George Parker and the Centennial Parker Pen

  Pens, as a cultural representation, are used by people to record their own history. According to research, the first fountain pen used by humans was a reed pen invented by the ancient Egyptians 4,000 years ago. The fountain pen that we commonly use today was invented by American George Pike more than 100 years ago. George Parker not only invented the pen, the Parker Pen Products Company he founded, after a full century of hard work, has developed into the number one kingdom in the global pen industry today.   The founder of Parker
Pen, George Parker, was born in Shoresburg, Wisconsin, in 1863.
Because his family was poor, from the age of 17, he studied and worked at the Valentine School in Shoresburg, and later became a teacher of telegraphy.
  In the United States at that time, the income of teachers was very low. In order to make up for his poor salary, George Pike used his spare time as a sales agent for the fountain pen company, mainly selling a glass tube ink pen to school students for John Holland’s Pen Company. Like many ink pens at that time, due to unreasonable design, these pens always had technical problems, including ink leakage and ink supply failure when writing, which made it very inconvenient to use. Facing the complaints of many classmates, George Pike had to become a volunteer repairman again and began to repair pens for the students.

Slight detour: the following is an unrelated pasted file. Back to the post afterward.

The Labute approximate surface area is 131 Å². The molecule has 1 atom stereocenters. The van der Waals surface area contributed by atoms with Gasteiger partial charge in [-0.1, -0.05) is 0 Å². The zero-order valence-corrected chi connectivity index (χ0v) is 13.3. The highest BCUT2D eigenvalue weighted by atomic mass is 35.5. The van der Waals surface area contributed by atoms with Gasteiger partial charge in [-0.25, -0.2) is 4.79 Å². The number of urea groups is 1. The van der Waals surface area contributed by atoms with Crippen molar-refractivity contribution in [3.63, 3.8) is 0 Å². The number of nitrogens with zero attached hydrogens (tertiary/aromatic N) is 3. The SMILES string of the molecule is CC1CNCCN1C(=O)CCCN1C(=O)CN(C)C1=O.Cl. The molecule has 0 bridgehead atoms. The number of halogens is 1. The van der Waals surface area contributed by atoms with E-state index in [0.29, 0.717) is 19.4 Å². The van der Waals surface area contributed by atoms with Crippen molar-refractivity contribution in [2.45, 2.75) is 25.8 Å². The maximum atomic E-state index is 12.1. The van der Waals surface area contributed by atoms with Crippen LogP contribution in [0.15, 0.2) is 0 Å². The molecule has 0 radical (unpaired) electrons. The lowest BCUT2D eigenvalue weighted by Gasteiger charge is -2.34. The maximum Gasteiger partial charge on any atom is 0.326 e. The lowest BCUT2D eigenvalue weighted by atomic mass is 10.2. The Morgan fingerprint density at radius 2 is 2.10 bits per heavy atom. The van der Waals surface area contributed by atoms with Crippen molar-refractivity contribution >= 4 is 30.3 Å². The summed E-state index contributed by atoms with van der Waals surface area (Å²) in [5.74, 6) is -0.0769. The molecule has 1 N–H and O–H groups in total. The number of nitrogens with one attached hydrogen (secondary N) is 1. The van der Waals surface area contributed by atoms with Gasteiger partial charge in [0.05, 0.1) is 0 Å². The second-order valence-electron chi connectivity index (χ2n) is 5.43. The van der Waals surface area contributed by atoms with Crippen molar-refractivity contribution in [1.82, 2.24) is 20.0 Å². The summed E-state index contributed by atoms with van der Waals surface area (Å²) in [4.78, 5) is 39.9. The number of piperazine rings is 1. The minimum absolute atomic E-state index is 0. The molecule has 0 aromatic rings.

Later, in order to eradicate these problems, George Parker, who was very troublesome in repairing pens for students, developed a new pen with roughly the same principle as the fountain pen used by people today, relying on his mechanical experience. , he named his work “Rachikov”, which means “the pen that brings good luck”. In this way, the world’s first branch of the fountain pen was officially born.
  In 1888, George Parker founded the Parker fountain pen company in Janesville, Wisconsin, USA, and began to produce high-quality pens designed by himself. In 1898, Parker patented the easy-to-install and easy-to-remove pen case. The following year, the first sleeveless pens came out. This was considered a perfection at the time, as the ink inside the pen would never leak out under any circumstances. Because of its smooth and clean writing and good ink storage, this pen brought a revolutionary change to the fountain pen and quickly became a symbol of status and status in American society at that time.
  Later, George Pike found an investor for the thriving company—insurance broker W.F. Palmer. Palmer bought half of Parker’s patents and assets for $1,000. Since then, the company has entered a formal business operation.
  In 1894, Parker made its first major technological breakthrough with the invention of the “lucky curve” ink injection device. That same year, Parker patented the design for the “Lucky Curve”, making its company a major brand in the burgeoning pen market. Because of its industry-leading technology, Parker has become a leader in the fountain pen industry. This invention was a milestone in the pen industry and was later used in major products produced by Parker until the 1970s.
  By the time of World War I, Parker had developed several technological innovations, including the production of the “Black Giant” in 1905. The pen has an absorbent capsule, is large and stylish, and is the precursor to Parker’s famous “Century Series.”
  In George Pike’s view, people will only buy if they “make their products better”. His business philosophy has guided Parker’s commitment to designing and manufacturing “better pens”. This is also the profound cultural connotation deposited in Parker pens after hundreds of years.